A concerned American

Rome so far

Tonight is my last night in Rome before my parents arrive. I hope I have a good enough angle on the city to show them around.

Above is the Vatican Fortress.

Today I shot video for a story in Southern Rome. It was interesting to be taking video of a workshop where I didn't speak the language. I guess I'll have to get used to that when I'm working for JRS in Thailand.

Top 5 things I have learned in Italy:

1. The Eucharist tastes different here
2. Some places you just can't go if you don't speak the language
3. There are travelers and there are tourists. I hope I fit into the former group, but Italians categorize me as the latter
4. An SD card can never be big enough and a battery never lasts long enough
5. It is possible to O.D. on pasta and pizza, even in Italy

Thursday, October 14, 2010

Buona Sera

I practically had St. Peter's Square to myself. At around 10 p.m. Friday night I wandered out of the apartment with my camera. While I pass by the basilica every morning and evening to and from work, it was certainly different seeing it at night. Perhaps it's because during the day there is an endless stream of tour buses, groups, and vendors clogging the street. In the quiet of the evening, I was able to just see the darn thing.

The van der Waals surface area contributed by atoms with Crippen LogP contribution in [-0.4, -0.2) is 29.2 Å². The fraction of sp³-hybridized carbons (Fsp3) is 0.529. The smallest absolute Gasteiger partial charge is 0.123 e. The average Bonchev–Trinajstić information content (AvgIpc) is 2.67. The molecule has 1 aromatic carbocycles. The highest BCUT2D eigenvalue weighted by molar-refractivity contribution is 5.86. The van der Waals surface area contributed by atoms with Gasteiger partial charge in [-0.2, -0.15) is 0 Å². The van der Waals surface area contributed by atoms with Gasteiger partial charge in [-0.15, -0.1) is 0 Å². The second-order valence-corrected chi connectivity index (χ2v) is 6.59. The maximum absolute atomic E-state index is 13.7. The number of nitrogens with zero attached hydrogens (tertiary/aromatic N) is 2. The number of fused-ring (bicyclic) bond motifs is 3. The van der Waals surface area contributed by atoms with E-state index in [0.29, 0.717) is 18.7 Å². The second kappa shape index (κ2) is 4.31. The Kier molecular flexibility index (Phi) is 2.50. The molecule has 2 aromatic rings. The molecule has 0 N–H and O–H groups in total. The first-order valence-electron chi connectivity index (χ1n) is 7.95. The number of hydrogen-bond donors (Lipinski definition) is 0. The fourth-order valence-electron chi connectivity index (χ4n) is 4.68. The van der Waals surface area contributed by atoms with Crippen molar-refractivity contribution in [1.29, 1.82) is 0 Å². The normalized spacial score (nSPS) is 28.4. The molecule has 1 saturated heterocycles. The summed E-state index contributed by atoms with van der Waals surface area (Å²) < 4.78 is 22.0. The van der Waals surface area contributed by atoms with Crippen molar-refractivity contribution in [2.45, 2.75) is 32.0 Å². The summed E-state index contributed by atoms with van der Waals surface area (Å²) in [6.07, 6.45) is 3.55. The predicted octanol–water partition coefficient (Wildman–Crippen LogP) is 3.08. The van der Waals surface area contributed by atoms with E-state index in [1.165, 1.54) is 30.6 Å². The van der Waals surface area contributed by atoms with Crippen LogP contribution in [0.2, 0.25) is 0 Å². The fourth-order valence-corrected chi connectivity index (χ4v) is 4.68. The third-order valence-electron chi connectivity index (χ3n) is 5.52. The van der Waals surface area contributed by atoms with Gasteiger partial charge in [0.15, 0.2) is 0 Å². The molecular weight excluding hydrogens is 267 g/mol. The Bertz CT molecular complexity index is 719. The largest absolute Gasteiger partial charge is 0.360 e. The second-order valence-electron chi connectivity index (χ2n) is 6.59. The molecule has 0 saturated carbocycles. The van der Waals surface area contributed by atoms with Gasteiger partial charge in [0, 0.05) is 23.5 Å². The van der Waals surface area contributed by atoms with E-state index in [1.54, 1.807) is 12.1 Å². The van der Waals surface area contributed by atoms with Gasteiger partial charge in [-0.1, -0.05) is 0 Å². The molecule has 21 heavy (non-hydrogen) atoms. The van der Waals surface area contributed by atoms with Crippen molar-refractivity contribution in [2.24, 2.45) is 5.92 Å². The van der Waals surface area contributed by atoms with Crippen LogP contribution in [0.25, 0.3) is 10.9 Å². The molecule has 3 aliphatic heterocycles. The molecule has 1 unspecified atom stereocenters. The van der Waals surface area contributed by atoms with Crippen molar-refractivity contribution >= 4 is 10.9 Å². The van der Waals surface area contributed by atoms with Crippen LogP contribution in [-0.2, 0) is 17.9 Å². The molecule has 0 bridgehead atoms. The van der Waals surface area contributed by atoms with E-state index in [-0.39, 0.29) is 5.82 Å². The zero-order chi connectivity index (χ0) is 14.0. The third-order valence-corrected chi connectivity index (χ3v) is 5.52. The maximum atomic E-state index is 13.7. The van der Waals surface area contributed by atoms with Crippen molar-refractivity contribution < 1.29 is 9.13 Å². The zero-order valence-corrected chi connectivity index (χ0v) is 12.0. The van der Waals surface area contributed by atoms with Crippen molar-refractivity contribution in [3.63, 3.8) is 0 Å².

So, Rome is nice so far. Sophie was sick the first five days or so, which gave me to opportunity to see Rome on my own. I saw St. Ignatius' resting place at Gesu Bascilica and went to an Italian Mass at his church.

I am excited for my parents to come Saturday for a final send-off before I head out to work for the Asia Pacific regional office of JRS.

I am working in the International Office at the moment with a view of the St. Peter's from the street. I'm excited to go write my own stories and take my own photos and video instead of editing and sorting other people's.

It shall be a great adventure.